Creating a Rough Draft: Museum Creative Processes
Anyone who knows me well, knows that I really struggle with writing. I freeze when I’m faced with a blank sheet of paper or an empty white box that appears on my computer screen. I have friends who are talented writers. I envy them the way words seem to fly from their fingertips, land on the page and become something amazing. A good friend who has had the occasion to edit my work told me that I struggle because I want to write perfect copy, not a rough draft.
Creativity and innovation often happen when you look at something and start to think about how you can transform it. It’s taking the rough draft and playing with it. It’s not always necessary to start with a blank page. As a matter of fact, a lot of time it’s better to just start getting the ideas out of your head and onto paper or into the world.
As I’ve traveled through Indiana working with local history organizations, I have seen a lot of very good ideas and interesting exhibits. Some of the best work that I’ve seen has come when folks use ideas to create a draft and begin to flesh it out. The ideas may have come from objects in their collections. They may have come from previous work done at other institutions. They may have been the result of discussion with the community or colleagues. Wherever the ideas came from, the draft was the basis for the finished project.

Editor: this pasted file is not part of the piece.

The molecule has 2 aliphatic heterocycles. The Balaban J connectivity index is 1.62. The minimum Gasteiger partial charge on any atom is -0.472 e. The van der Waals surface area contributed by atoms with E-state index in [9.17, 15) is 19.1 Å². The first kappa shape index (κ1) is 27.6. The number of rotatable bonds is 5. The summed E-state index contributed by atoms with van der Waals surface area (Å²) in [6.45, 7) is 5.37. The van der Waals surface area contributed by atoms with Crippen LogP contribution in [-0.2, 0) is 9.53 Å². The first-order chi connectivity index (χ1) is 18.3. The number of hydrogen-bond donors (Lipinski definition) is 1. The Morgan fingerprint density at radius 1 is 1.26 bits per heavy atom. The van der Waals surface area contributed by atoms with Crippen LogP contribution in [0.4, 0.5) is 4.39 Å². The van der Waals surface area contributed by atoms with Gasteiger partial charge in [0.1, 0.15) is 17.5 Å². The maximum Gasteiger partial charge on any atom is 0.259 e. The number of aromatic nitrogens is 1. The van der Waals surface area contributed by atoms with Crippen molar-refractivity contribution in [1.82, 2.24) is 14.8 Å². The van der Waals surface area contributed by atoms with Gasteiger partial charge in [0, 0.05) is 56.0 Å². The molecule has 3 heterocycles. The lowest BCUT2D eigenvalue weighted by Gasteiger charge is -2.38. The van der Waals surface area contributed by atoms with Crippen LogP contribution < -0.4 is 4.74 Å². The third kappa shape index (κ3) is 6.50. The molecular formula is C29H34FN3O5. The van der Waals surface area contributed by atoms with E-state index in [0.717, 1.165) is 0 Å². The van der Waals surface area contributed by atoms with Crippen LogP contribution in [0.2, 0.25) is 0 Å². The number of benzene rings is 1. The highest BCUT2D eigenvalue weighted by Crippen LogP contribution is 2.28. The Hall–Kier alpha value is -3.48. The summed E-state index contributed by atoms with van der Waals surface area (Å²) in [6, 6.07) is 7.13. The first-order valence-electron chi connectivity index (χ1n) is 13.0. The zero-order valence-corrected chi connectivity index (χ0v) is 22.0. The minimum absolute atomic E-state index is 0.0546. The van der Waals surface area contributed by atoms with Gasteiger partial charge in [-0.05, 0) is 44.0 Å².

Think about what the “rough drafts” of exhibits and programs would look like. Talk through your ideas with someone or, better yet, a group of people. Throw some ideas out there and see what happens. Allow the ideas to flow and twist and change.
Cut out pictures of objects, place them on paper and play with how the exhibit might look. Take some field trips. Look at what’s already out there. Talk to folks about how they developed their programs. Feel free to get goofy and propose things that seem kind of crazy. Gather the ideas and work with them. Use them to make a rough draft. Polish your draft and craft the best final copy you can. Then, allow yourself to be finished.
Two of the most important things that I’ve learned since I started working in museums are that you don’t have to start from a blank page and there is no such thing as perfect copy. Everything that we do is built on something else. There have been centuries of “rough drafts”. The “cabinets of curiosity”, the earliest historical societies, the first genealogy clubs are the foundations for our institutions today. Museum best practices have developed from lots of trial and error. And, what we do today in our museums will be the rough drafts for future institutions.
|Tamara Hemmerlein is assistant director, Local History Services. She loves traveling all over Indiana to serve local historical organizations and museums. Tamara loves mashed potatoes and ice cream, but not together.|